Our van only had a cold shower, but hot water is everywhere in Iceland. In Husavik we took an evening swim in the stunning GeoSea, a series of clifftop infinity pools filled by a chlorine-free mix of geothermal and seawater. Opened last year, it’s another Basalt design, this one offering the chance to drink cocktails from the swim-up bar as you stare out at a lighthouse and the warm steam mingles with sea mist.
Another day we crawled 16km along a gravel track (each bump magnified by the rattle of plates and saucepans) to Grettislaug, a couple of hot springs at the foot of a mountain, across the fjord from Hofsos. This is where, according to the Grettis saga, the 11th-century outlaw Grettir the Strong warmed himself after swimming ashore from his hide-out on Drangey. Other than the springs being built up with stones into pools, not a great deal has changed. There’s a rusty shipping container in which to change, and a small wooden hut selling hot chocolate. As the shafts of golden sunlight poked through the building clouds, it was both bleak and beautiful, sombre and yet somehow uplifting.
We shared the pools with an elderly Icelandic man who had grown up down the coast from Siglo but left long ago and now spent much of the year in Thailand. Emigration has been part of life in these communities since long before Siglo’s crash but now, in summer at least, the reverse is becoming true. In the village of Hauganes we paid our campsite fee to a smiling man from Spain. The guide leading the whale watching trip we took from Husavik was from Oxford. And in the village of Grenivik, home to no more than 300, the English voices in the one shop/café/petrol station turned out to be three young professional footballers, bought in to bolster the village team.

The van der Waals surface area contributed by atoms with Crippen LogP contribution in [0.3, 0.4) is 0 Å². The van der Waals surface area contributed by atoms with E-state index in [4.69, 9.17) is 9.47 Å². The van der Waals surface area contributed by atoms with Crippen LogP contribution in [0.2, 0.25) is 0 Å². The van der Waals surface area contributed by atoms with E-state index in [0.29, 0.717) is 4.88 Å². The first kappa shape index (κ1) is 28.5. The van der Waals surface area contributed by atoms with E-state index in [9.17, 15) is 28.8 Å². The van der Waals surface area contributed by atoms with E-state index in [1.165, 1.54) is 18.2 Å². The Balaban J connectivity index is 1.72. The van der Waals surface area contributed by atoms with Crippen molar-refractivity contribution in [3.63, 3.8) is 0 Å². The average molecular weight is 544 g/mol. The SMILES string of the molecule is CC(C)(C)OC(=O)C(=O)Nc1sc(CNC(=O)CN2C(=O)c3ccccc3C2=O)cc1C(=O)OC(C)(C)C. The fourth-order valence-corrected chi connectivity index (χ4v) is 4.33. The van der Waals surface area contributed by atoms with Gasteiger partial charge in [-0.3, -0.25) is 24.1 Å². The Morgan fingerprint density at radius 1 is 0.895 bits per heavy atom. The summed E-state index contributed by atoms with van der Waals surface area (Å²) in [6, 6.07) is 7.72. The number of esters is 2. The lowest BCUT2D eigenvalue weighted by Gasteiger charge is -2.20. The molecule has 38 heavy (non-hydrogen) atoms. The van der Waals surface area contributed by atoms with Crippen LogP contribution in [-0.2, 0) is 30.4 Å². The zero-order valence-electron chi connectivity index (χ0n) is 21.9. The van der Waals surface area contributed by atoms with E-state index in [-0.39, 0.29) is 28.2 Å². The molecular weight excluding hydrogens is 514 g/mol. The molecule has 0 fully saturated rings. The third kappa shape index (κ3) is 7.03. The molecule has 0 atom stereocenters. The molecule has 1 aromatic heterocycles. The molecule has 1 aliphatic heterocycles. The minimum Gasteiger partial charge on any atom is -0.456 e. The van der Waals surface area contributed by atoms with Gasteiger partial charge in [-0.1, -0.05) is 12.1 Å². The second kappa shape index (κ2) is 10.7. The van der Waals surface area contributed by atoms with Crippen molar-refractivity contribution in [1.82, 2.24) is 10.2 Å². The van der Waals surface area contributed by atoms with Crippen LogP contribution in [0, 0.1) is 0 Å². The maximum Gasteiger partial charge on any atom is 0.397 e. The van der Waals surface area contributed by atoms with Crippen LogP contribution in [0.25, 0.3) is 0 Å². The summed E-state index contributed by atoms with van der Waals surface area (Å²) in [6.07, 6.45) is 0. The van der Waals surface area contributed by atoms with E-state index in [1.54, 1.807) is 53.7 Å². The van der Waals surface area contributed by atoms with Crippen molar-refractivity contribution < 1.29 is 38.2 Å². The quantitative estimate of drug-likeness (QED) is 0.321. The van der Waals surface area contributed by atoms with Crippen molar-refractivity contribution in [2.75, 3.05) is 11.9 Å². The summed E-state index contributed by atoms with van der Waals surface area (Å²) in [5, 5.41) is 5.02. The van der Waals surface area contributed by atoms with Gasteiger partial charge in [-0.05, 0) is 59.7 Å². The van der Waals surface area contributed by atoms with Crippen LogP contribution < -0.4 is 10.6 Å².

While the waymarked route can lead you to places you’d otherwise miss, it’s a mistake to be slavish about following it. After a cold night on the Tjornes Peninsula, when thick fog enveloped the van, we diverted inland, instantly swapping the grey and damp for a startlingly bright, rocky desert with wide horizons and a lunar feel (this is where Nasa sent Neil Armstrong to train). We rumbled and rattled across the emptiness on an interminable gravel road, until we spotted a surreal sight – a cloud hovering at ground level, bisected by a rainbow. Hidden in a gorge below it was Dettifoss, Iceland’s most powerful waterfall, the hovering cloud created by the spray from 42,000 tumbling gallons per second. We parked and walked closer, thrilled and terrified. We left with soaked clothes, ears ringing, invigorated.
From Dettifoss we turned back west, returning to the Arctic Coast Way and heading in the direction of Reykjavik. At Hjalteyri, on the south eastern side of the Troll Peninsula, we stumbled on the neatest possible example of regeneration and reinvention. On the edge of the fjord a former fish factory – once Iceland’s largest – has been turned into a gallery for contemporary art. We happened on it on the opening day of a new exhibition (“Mild Humidity: the Digital Age of Aquarius”), and there were trestle tables on the quayside, bunting and a stylish crowd drinking free wine in the sunshine. What must have been a place of monotonous toil was now the backdrop for the bohemian goodlife.
We followed the crowd inside and through the factory’s vast concrete spaces. There were conceptual paintings and video installations, curators’ notes as impenetrable as any in London or New York and, pervading the whole place, a strong smell of herring.